The Joel and Frances McCrea Ranch Foundation

In September 2021, I was delighted to join the West Coast Classic Film Bloggers Zoom Association (WCCFBZA) for an exciting trip to the Joel and Frances McCrea Ranch Foundation. I had not visited my favorite state on the map since 2019, so I was more than ready to soak up the sunshine and classic film history with my dear classic film fan friends.

The story of the ranch is intertwined with the love story of Joel McCrea and Frances Dee–two highly talented classic film stars in their own right. In the 1930s, Joel received some advice from close friend and mentor Will Rogers to have a “fallback” plan in case acting did not sustain him. As a result, McCrea purchased land and established a ranch in the Santa Rosa Valley in Ventura County, California. He and Frances made the ranch their home, farther from Hollywood, and raised their three sons on the working ranch. In addition to actively maintaining and caring for their ranch and animals, the McCrea family was–and continues to be–active in the local community.

In the 1950s and 1960s, portions of the ranch were sold to further develop Thousand Oaks, California. In fact, part of the land was donated by the McCreas to build the local YMCA, where Frances would attend yoga classes.

Today, roughly 280 acres of the original rance remain in the family. In order to preserve the remaining property, the McCrea family reached an agreement with the Conejo Recreation and Park District to acquire the property. The buildings on the ranch are all on the National Register of Historic Places and able to be viewed by the public, in addition to the visitor’s center. The Joel and Frances McCrea Ranch Foundation regularly hosts tours, events, and programs at the ranch.

The mission of the Joel and Frances McCrea Ranch Foundation is “to honor and preserve the legacy of Joel and Frances McCrea by raising and managing funds to support the Conejo Recreation and Park District in the restoration, preservation, and rehabilitation, as well as the interpretive and educational programs of the Joel and Frances McCrea Ranch.”

In the visitors’ center, visitors can watch an informational video about the McCreas and the ranch. The center also contains a small gift shop which, among many other items, sells books about both Joel and Frances.

My friends Doug and Laura organized this fabulous event and made it extra special by coordinating with Wyatt McCrea–grandson of Frances and Joel–and docent Betsy Metzgar to give us a tour. Wyatt is so kind and knowledgeable regarding the McCrea legacy and Betsy–who is actually also from the Chicago area, like myself–is also a delight and an exceptional guide.

We started off our tour in the garage, which still contains vehicles original to the McCreas.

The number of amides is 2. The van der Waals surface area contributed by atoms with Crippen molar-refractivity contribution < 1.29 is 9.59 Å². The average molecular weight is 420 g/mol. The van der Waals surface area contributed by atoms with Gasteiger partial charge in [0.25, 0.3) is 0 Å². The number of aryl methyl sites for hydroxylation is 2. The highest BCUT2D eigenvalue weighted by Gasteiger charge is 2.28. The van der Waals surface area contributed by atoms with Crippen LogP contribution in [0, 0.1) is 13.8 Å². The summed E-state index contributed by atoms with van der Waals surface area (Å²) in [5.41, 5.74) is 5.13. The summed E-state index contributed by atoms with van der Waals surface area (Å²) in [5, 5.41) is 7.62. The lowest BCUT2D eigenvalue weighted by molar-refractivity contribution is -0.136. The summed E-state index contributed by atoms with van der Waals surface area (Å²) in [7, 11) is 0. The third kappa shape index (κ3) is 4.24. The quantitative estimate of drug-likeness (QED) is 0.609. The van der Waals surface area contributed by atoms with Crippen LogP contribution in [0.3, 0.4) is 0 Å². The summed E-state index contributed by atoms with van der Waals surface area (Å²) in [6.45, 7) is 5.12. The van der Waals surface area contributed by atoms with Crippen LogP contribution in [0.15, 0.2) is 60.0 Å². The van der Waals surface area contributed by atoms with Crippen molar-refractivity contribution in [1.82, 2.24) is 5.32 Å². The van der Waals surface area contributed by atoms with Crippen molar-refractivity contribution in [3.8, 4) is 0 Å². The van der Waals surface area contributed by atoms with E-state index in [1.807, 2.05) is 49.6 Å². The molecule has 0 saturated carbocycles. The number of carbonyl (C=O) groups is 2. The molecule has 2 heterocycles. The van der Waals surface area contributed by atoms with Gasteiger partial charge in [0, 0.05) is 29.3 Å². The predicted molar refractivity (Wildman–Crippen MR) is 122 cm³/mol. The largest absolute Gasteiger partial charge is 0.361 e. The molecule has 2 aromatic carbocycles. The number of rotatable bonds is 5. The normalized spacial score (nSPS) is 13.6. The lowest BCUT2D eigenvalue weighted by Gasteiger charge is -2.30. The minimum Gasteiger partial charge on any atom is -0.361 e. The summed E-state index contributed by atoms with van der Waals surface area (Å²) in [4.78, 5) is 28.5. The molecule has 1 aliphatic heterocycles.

I also enjoyed hearing about this large wooden plank hanging in the garage. Each Thanksgiving, that plank would come down and be propped up as a large table. The family could gather around the table and enjoy their meal together. You can see the plank hanging in this photo:

Among the buildings on the ranch is the milk house, which still contains milking equipment and bottles.

Additionally, we were able to tour the bunk house before enjoying a lovely outdoor lunch together. The bunk house is small in size but filled with items that were of significance to the McCreas. After Joel passed away, Frances preferred to live in the bunk house, rather than the large ranch house further into the property. At the time of my visit, the main ranch house was closed for renovations and is slated to open in 2022; nonetheless, it was interesting to see this more intimate abode that also held meaning to the McCreas. Visitors can also see phone numbers that Frances herself scrawled onto the walls for convenience.

Near the bunk house, visitors will also notice two chairs outside. Here, Joel used to sit and relax after working on the ranch. Whenever he would see a visitor walking down the road, he would invite him or her to “set a spell” and chat with him.

The McCrea Ranch was a place of peace for the McCrea family and remains a beautiful respite from the hustle and bustle of nearby Los Angeles. There are also stories of Hollywood life creeping onto the ranch: one afternoon, some of Joel and Frances’ fellow actor friends–including Clark Gable–rode their motorcycles to the ranch. They were kindly asked to leave because their motorcycles were scaring the cows! Nonetheless, the location is used for tours and events today and films are also occasionally shot there.

It was a joy to see this ranch so lovingly preserved and continuing to involve the present McCrea family. Joel and Frances’ legacy lives on through their filmography, ranch, and beloved family and continues to bring joy to the local community in addition to classic film fans like myself. I am so grateful to indulge in the McCrea legacy with great friends and am so excited to see the McCrea main ranch house when it is fully restored. Many thanks to the Joel and Frances McCrea Ranch Foundation for keeping this gem alive.

About Annette Bochenek

Dr. Annette Bochenek of Chicago, Illinois, is an avid scholar of Hollywood’s Golden Age. She manages the Hometowns to Hollywood blog, in which she writes about her trips exploring the legacies and hometowns of Golden Age stars. Annette also hosts the “Hometowns to Hollywood” film series throughout the Chicago area. She has been featured on Turner Classic Movies and is the president of TCM Backlot’s Chicago chapter. In addition to writing for TCM Backlot, she also writes for Classic Movie Hub, Silent Film Quarterly, Nostalgia Digest, and Chicago Art Deco Society Magazine.
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